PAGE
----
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Kamehameha I’s Hometown Celebration in Kohala

Kohala Kamehameha Day Celebration Committee
Kohala Kamehameha Day Celebration Committee

Today is Kamehameha Day, a state holiday honoring the chief who first unified the Hawaiian Islands. Some say the most heartfelt celebrations happen on Hawai‘i island, in Kohala, where Kamehameha was born.

Kohala Kamehameha Day Celebration Committee
Credit Kohala Kamehameha Day Celebration Committee
Kohala historian Fred Cachola talks about the circumstances surrounding Kamehameha's birth and explains how the place name, Hawi, like other place names in the area, was significant that night.

Kohala’s Kamehameha Celebration Parade starts at 9 a-m in H?w? and runs to the King’s statue in Kapa‘au.  Travel on Highway 270 will be affected from 9 until 10:30. Ho'olaule'a activities run from 11 a-m to 4 at Kamehameha Park and in the community gym.  There will be entertainment, halau, crafts, informational displays, and lots of food: Pastele stew, laulau plate, fried fish plate, loco mocos, acai bowls, chinese pretzels, dried fish and much more, they have 21 vendors this year.  The Ho‘olaule‘a is a Zero Waste event.

State, City and County offices are closed today, in observance of King Kamehameha Day.

Kohala Kamehameha Day Celebration Committee
Credit Kohala Kamehameha Day Celebration Committee

In Honolulu, TheBus is on a holiday schedule, and on-street parking is free, except for the meters along Kapi‘olani Park and metered parking lots. Emergency medical, fire, lifeguard, medical examiner, and police services will be available. For route and schedule information, please visit www.thebus.org.

Refuse will be collected and transfer stations, convenience centers, H-POWER, and the Waim?nalo Gulch Sanitary Landfill will be open.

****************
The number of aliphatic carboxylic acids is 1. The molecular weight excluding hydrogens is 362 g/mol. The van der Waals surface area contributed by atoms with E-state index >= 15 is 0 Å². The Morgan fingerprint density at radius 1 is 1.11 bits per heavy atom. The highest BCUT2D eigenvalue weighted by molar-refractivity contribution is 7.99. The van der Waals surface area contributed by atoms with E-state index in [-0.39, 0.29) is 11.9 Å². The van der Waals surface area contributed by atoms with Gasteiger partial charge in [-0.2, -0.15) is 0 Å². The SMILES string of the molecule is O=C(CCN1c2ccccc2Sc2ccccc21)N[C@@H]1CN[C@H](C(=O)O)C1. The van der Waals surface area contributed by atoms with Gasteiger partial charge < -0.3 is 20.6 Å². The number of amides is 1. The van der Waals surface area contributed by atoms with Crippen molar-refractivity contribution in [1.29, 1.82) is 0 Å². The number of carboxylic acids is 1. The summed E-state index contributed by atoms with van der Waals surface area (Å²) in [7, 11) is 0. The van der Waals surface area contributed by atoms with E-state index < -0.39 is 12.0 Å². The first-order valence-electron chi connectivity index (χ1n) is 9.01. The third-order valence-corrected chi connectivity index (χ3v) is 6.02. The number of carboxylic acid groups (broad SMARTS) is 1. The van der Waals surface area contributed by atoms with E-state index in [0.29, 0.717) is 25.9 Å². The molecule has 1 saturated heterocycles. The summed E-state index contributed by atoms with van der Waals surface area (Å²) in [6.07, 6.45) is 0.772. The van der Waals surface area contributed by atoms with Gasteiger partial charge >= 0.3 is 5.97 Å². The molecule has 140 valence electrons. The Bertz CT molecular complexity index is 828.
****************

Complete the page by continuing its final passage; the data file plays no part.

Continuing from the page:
Parks, municipal golf courses, botanical gardens, and the Honolulu Zoo will be open.

The Neal S. Blaisdell Center box office will be closed.

The People's Open Markets will not be held.

All Satellite City Halls and Driver Licensing Centers will be closed.

Today started early for a lot of folks in Kohala.

“Who gets up at 5 o’clock?  These guys.” That’s Kaui Nakamura, President of the Kamehameha Day Committee in Kohala.  She says the whole community turns out, “We experience the sunrise, do all kinds of prayers, so all kinds of joyous oli, and then you have the h?lau who dance on the road in front of the Kamehameha statue.”

How regal, that statue, after its recent restoration, flanked by the Royal Orders and Societies in formal dress!

Kohala Kamehameha Day Celebration Committee
Credit Kohala Kamehameha Day Celebration Committee

“This is the 99th year of the parade so we do want everybody to come, have fun, expect to spend the whole day with us,” says Michelle Kawai, Programs Coordinator with Feed Hawai‘i, at Kohala Village Hub.  The Hub helps sponsor the Celebration, so meetings are held there, and Kawai assists the committees in various ways. Nakamura says you may want to spend the whole weekend prior in Kohala, because it does take days!